In Deuteronomy 8, God said that he used the years of wandering in the wilderness to humble the Israelites because they would not humble themselves.

2 Chronicles 33 references two kings–Manassah who did humble himself and sought the Lord (12-13) and his successor, Amon who refused to humble himself and was killed (22-24).

Personal calls to humble ourselves are found in James 4:10, “Humble yourselves before the Lord, and he will exalt you,” and 1 Peter 5:6, “Humble yourselves, therefore, under the mighty hand of God so that at the proper time he may exalt you.”   And God also honors corporate humility.  In 2 Chronicles 7:14 it says, “If my people who are called by my name humble themselves, and pray and seek my face and turn from their wicked ways, then I will hear from heaven and will forgive their sin and heal their land.” And also in Ezra 8:21-23 Ezra said, “Then I proclaimed a fast there, at the river Ahava, that we might humble ourselves before our God, to seek from him a safe journey for ourselves, our children and all our goods…’The hand of our God is for good on all who seek him, and the power of his wrath is against all who forsake him.’ So we fasted and implored our God for this, and he listened to our entreaty.”

Some benefits of humility:

  • humility bridles my tongue.
  • humility is the source of true praise and worship.
  • humility allows me to see myself as clay in the Potter’s hand.
  • humility allows me to fully trust and depend on the Lord.
  • humility enables me to surrender my plans and agendas to God.
  • humility makes it possible for me to please God instead of man.
  • humility allows me to rest and say “no” when necessary.
  • humility enables contentment.
  • humility causes me to see God’s glory and greatness.
  • humility draws God near and lets me experience His presence in my life.
  • humility enables fervent prayer.
  • humility opens God’s ears to my prayers.
  • humility makes the needs of others more urgent than my own.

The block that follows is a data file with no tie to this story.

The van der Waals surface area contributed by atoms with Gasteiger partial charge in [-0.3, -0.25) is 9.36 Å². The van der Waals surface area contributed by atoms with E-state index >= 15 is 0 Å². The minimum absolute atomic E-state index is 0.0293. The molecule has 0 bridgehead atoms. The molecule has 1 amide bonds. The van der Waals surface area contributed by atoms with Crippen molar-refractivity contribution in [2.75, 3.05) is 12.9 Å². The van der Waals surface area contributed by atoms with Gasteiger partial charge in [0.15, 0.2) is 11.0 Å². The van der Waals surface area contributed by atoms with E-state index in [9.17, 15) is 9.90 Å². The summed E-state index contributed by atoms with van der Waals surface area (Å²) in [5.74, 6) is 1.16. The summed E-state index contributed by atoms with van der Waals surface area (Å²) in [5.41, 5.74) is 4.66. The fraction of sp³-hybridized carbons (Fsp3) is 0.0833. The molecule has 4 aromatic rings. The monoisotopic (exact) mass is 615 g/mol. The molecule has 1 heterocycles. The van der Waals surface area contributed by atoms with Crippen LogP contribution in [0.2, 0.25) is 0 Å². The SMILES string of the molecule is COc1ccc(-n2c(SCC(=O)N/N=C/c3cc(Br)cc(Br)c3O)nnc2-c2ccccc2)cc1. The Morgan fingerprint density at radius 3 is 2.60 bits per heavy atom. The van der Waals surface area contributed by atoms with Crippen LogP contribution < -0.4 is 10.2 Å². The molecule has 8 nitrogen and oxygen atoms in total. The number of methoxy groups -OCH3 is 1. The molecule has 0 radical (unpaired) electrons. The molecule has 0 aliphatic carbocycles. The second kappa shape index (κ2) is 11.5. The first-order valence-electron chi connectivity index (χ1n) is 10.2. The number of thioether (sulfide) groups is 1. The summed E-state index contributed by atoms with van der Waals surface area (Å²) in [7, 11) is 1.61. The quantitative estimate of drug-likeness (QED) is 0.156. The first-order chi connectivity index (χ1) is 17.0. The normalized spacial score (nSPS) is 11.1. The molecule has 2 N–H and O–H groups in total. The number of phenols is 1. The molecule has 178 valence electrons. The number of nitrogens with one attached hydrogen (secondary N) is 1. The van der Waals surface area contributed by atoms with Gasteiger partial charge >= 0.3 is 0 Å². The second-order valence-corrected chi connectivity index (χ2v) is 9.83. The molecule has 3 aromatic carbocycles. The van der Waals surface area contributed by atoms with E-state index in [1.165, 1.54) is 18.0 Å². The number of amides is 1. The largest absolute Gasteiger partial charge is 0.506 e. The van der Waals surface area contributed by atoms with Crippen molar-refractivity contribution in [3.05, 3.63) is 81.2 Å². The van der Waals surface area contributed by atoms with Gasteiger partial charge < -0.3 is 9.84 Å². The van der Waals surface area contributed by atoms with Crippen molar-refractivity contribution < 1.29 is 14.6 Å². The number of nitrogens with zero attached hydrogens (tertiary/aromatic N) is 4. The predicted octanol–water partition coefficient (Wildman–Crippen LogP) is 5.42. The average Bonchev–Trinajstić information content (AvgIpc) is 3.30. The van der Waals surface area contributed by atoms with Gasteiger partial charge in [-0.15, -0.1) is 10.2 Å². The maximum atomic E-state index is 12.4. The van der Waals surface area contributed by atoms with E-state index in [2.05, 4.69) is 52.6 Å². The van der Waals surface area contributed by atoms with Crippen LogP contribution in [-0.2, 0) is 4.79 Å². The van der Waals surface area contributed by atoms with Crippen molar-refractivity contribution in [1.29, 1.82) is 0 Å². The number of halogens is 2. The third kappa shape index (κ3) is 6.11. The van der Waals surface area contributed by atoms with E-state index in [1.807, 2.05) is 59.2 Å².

• humility causes God to rescue me, give me His favor, wisdom and grace.

How can we learn humility?  Look to Jesus!

In Matthew 11:29, Jesus said, “Take my yoke upon you and learn from me for I am gentle and HUMBLE in heart, and you will find rest for your souls.”  

Matthew 21:5 refers to a prophecy given about Jesus, “Behold your king is coming to you, HUMBLE, and mounted on a donkey…”

Paul wrote in Philippians 2 this command and help for humility: “Do nothing from rivalry or conceit, but in HUMILITY count others more significant than yourselves.  Let each of you look not only to his own interests, but also to the interests of others. Have this mind among yourselves, which is yours in Christ Jesus, who, though he was in the form of God, did not count equality with God a thing to be grasped, but made himself nothing, taking the form of a servant, being born in the likeness of men.  And being found in human form, he HUMBLED HIMSELF by becoming obedient to the point of death, even death on a cross.”

If Jesus humbled himself, and if my mind has been renewed in His likeness like Phil. 2:5 says, then I need to learn from Him how to humble myself.  The alternative is to let God humble me–I’d rather learn than be “schooled.”

I’m attaching a link to this tool that I have found very beneficial in detecting pride in my heart and I hope that if pride is an area that anyone who reads this is struggling with that it will lead you to the brokenness that God in His grace allowed me to experience this morning.